â€œThank Goodnessâ€ is quality essay about being thankful from the perspective of philosopher and atheist Dan Dennet after he suffered a â€œdissection of the aortaâ€â€”the lining of the main output vessel carrying blood from his heart had been torn up.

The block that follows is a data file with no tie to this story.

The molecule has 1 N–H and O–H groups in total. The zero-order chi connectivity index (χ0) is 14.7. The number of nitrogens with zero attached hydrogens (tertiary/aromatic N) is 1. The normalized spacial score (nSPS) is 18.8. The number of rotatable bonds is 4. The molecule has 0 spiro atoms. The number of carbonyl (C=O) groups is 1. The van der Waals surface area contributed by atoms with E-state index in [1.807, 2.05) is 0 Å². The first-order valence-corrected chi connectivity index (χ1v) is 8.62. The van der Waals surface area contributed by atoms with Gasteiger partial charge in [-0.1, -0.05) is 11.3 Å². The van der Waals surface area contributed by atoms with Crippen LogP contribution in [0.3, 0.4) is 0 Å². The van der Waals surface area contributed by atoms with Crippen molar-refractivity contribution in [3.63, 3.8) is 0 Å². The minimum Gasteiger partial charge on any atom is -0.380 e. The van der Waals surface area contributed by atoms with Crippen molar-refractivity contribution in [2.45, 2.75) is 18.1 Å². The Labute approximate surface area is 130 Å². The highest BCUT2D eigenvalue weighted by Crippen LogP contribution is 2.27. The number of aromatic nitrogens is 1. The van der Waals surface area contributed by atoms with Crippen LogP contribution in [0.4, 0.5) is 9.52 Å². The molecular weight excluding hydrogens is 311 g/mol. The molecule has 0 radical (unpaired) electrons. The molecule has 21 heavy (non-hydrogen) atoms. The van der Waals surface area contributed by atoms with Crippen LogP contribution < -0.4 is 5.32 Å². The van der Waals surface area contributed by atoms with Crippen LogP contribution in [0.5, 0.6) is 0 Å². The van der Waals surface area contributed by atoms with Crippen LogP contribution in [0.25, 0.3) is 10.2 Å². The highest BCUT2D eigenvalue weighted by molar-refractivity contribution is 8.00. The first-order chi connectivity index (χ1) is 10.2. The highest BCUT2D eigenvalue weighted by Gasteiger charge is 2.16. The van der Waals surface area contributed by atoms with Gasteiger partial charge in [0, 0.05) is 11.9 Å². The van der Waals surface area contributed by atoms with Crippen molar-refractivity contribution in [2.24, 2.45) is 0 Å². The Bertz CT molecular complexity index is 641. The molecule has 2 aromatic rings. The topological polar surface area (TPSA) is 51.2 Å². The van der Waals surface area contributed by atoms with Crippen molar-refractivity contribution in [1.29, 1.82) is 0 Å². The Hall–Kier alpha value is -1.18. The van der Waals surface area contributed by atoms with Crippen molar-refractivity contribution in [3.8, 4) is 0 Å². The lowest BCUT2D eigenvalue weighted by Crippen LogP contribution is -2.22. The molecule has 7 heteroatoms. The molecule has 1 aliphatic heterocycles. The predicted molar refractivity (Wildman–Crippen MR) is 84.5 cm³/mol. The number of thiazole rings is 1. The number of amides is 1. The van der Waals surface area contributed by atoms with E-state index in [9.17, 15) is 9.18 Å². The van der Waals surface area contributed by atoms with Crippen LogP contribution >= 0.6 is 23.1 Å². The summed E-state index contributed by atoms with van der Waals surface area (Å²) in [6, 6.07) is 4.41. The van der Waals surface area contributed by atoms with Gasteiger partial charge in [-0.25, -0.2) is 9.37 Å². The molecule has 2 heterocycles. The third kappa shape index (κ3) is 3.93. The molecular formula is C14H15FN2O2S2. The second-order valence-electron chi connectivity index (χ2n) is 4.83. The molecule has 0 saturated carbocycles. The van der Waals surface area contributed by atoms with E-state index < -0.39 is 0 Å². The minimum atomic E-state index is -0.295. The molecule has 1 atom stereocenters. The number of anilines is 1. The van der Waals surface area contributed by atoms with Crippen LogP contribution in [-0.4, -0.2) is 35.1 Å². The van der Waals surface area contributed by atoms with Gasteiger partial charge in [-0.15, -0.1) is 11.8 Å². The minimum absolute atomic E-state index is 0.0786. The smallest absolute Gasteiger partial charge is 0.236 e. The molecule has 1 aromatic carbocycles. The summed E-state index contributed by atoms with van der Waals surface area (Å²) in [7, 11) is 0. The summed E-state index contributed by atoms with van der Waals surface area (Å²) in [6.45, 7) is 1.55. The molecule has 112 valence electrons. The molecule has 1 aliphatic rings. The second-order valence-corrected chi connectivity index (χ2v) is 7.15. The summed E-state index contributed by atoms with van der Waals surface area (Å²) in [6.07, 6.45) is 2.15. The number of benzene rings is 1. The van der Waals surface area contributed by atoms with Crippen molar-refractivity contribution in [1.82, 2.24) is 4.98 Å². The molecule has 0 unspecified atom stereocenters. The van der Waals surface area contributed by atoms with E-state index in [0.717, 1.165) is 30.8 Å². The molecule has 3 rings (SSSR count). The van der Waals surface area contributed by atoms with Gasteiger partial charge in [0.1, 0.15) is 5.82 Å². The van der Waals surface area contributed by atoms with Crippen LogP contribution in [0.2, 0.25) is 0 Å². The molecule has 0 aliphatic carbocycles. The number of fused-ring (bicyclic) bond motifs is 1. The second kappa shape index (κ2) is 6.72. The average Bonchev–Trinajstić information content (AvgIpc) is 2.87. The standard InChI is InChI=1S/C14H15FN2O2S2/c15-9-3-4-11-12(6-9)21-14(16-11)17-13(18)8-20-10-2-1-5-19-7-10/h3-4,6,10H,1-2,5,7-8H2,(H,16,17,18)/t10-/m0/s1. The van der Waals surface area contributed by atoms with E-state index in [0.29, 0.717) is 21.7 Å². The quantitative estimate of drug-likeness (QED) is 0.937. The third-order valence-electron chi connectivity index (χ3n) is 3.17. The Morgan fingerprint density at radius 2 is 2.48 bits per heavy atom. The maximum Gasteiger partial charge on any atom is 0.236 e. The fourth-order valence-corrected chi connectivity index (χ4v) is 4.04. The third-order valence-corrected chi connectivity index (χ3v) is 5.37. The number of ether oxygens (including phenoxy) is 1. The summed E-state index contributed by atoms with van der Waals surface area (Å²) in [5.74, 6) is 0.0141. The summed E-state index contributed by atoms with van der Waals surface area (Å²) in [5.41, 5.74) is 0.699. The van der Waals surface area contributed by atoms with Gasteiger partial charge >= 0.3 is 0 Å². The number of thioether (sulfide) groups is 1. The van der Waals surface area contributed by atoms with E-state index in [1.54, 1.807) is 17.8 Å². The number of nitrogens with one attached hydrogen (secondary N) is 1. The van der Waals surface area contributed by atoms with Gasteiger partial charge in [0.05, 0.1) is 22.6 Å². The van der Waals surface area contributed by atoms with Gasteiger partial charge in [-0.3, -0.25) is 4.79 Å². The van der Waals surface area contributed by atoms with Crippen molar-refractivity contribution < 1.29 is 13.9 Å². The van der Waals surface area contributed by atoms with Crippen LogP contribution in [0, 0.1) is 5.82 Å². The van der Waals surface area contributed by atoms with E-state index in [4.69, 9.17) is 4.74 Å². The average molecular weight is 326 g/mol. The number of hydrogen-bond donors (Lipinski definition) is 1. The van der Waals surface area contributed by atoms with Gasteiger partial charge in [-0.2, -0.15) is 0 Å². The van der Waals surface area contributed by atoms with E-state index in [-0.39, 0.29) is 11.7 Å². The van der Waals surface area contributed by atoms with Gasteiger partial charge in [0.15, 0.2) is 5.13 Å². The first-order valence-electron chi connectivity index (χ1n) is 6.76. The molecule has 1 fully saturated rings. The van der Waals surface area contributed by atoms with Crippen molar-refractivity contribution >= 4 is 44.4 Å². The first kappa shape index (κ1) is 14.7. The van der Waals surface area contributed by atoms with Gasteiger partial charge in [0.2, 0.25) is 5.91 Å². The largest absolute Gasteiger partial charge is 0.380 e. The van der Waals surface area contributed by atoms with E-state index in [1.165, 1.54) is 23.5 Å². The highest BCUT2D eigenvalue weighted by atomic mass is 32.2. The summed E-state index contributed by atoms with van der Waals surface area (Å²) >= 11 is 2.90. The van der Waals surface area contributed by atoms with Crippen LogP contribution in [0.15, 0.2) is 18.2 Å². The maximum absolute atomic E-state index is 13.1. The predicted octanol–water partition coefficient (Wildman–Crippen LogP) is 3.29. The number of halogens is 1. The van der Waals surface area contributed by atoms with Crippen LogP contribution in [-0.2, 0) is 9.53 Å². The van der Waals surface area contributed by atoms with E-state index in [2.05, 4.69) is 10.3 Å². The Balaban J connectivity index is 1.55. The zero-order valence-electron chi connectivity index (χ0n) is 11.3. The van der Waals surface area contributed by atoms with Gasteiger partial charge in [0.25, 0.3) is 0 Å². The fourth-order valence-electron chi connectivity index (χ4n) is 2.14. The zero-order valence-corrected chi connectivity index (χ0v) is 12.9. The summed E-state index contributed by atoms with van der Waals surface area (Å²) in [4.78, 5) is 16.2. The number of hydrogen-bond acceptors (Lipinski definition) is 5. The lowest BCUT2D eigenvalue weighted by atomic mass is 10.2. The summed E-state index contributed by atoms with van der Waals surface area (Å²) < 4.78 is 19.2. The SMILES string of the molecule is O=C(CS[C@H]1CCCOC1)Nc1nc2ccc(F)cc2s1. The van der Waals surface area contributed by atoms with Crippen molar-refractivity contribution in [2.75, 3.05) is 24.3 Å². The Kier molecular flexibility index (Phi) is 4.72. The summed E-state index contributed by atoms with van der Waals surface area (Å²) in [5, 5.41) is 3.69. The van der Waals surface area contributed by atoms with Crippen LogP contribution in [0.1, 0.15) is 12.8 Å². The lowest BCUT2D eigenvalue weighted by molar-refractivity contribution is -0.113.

[W]hereas religions may serve a benign purpose by letting many people feel comfortable with the level of morality they themselves can attain, no religion holds its members to the high standards of moral responsibility that the secular world of science and medicine does! And Iâ€™m not just talking about the standards â€˜at the topâ€™â€”among the surgeons and doctors who make life or death decisions every day. Iâ€™m talking about the standards of conscientiousness endorsed by the lab technicians and meal preparers, too. This tradition puts its faith in the unlimited application of reason and empirical inquiry, checking and re-checking, and getting in the habit of asking â€œWhat if Iâ€™m wrong?â€ Appeals to faith or membership are never tolerated. Imagine the reception a scientist would get if he tried to suggest that others couldnâ€™t replicate his results because they just didnâ€™t share the faith of the people in his lab! And, to return to my main point, it is the goodness of this tradition of reason and open inquiry that I thank for my being alive today.